Earning potential influences major choice

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Ben Mehic, Staff Writer

Happiness often comes in the form of a choice and college students are met with one immediately upon choosing their majors. A study written about in The Wall Street Journal suggests that potential earnings following graduation usually impact students’ decision-making.

Utica College student, like in many other institutions that facilitate higher learning, frequently have a difficult time picking their fields of study after completing their high-school careers. Kathleen Arcuri and Olivia Doyle, both of whom are juniors in the Communication program, are a part of that group.

“I didn’t know what I wanted to get into, but I just knew that I wanted to do something in the business field,” Arcuri said. “Until I got into college, I didn’t actually truly know what I wanted to get myself into.”

Doyle was undecided after the first two years of attending college, but ultimately became a Communication major after realizing her love for the art and its broad nature.

“I took an intro to communication class and I talked to some communication majors, and I like the fact that it’s broad. It’s not only just talking – there’s more to it,” Doyle said. “You become very well-rounded.”

Arcuri and Doyle recognize that their peers often pick fields that don’t interest them for the sole purpose of earning as much money as they can after graduation.

“A lot of times, students just pick where the money is at. But, I feel that that doesn’t mean you’re successful,” Doyle said.

“It’s a misunderstanding with what they’re getting themselves into,” Arcuri said.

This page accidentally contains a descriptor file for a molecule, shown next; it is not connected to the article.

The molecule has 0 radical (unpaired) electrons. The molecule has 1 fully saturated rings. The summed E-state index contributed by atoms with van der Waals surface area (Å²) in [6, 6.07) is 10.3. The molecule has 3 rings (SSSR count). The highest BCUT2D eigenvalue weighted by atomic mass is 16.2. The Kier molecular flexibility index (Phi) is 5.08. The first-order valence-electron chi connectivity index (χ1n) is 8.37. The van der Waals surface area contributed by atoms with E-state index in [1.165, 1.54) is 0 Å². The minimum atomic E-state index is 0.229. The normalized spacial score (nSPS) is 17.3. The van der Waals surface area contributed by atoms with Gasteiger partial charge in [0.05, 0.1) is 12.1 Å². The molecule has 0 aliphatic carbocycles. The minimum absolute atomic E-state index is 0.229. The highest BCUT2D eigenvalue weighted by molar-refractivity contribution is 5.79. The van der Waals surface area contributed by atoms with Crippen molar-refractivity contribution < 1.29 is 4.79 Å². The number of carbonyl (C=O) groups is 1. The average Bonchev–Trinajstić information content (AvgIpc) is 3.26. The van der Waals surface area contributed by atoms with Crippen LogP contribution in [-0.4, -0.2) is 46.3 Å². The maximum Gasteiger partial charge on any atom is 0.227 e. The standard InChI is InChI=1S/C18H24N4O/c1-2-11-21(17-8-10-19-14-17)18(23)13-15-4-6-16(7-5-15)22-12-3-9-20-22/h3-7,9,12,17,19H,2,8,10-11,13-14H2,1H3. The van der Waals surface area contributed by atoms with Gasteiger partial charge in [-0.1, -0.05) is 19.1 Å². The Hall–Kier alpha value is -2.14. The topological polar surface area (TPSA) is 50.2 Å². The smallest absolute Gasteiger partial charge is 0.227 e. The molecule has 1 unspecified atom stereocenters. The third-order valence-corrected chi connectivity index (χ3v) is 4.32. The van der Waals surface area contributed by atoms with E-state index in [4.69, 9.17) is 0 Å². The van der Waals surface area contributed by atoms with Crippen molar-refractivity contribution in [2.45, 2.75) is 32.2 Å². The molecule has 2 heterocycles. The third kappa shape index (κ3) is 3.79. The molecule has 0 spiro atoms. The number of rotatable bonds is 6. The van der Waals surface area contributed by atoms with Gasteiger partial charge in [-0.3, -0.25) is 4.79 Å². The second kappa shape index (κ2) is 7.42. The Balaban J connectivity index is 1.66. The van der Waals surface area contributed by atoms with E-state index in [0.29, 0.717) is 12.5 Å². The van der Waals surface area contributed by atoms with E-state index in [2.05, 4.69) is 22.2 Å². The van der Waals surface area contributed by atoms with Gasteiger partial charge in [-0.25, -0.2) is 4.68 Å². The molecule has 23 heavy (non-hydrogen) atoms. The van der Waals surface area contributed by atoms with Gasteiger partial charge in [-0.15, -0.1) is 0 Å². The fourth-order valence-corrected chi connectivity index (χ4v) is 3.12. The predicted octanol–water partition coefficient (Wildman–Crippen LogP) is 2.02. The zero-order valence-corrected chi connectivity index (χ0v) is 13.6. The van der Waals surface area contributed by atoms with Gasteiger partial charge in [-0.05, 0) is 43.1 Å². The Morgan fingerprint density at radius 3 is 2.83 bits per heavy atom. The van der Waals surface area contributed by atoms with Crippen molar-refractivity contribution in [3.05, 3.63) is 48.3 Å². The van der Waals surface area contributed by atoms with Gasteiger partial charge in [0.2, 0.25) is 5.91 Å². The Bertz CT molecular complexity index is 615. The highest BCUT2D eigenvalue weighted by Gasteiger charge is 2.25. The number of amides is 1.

As most students graduate highschool in their late teens, choosing a major that could potentially impact a lifetime-lasting career is undoubtedly daunting. That’s why Michael Strzepek, a sophomore and a Cyber Security major, found himself with his feet in both puddles.

“I kind of did both [chose major for earnings and love for it], because it’s a growing field and I enjoy working with technology,” Strzepek said.” “Since I’ve always liked doing that, I figured I’d do something I’d more enjoy, which also makes money in the future. It gets the best of both.”

Finding a niche and passion in the career field is incredibly important for the purpose of garnering happiness after graduation, as Strzepek noted.

“People who do, say, psychology might enjoy it, but other people tell them ‘there’s no future in that, so don’t do it’,” Strzepek said. “In the end, it makes more sense to do something that you more enjoy because the outcome is better. You’ll do it for longer and you won’t get burned out.”

Junior Sam Romano, experienced both sides of the decision making process first-hand. “Originally, I was going to do computer science – computer management stuff – because of more money and income, but I wasn’t passionate about it at all, so I decided to do English and Education,” Romano said. “I feel like this is what I was supposed to do originally.”

Happiness, at the end of the day, was something that Romano valued more than the earnings those in the technology field often secure after getting an education.

“When I switched back, I knew I wouldn’t make as much money, but it would make me happy. Being happy is better than being rich, miserable and potentially lonely,” Romano said. “Your happiness is something that will stay with you forever and money is fleeting.”

Romano’s experience with the process of picking a major for the money or the intended happiness has made him contemplate why people opt for the former.

“There’s a lot of pressure because the job market is shrinking, so kids feel like they need to go into a field where they will ultimately make more money,” Romano said. “A lot of times, the parents don’t really indicate that you have to be happy over everything else.”

Once the decision-making process is over and college is no longer an integral part of students’ lives, they will be left with two outcomes: a tiny, garage-sized house and a big, beating heart filled with joy or a mansion filled with rescued cats. Let’s hope that the students at Utica College made the right decision – whatever that might be.

 


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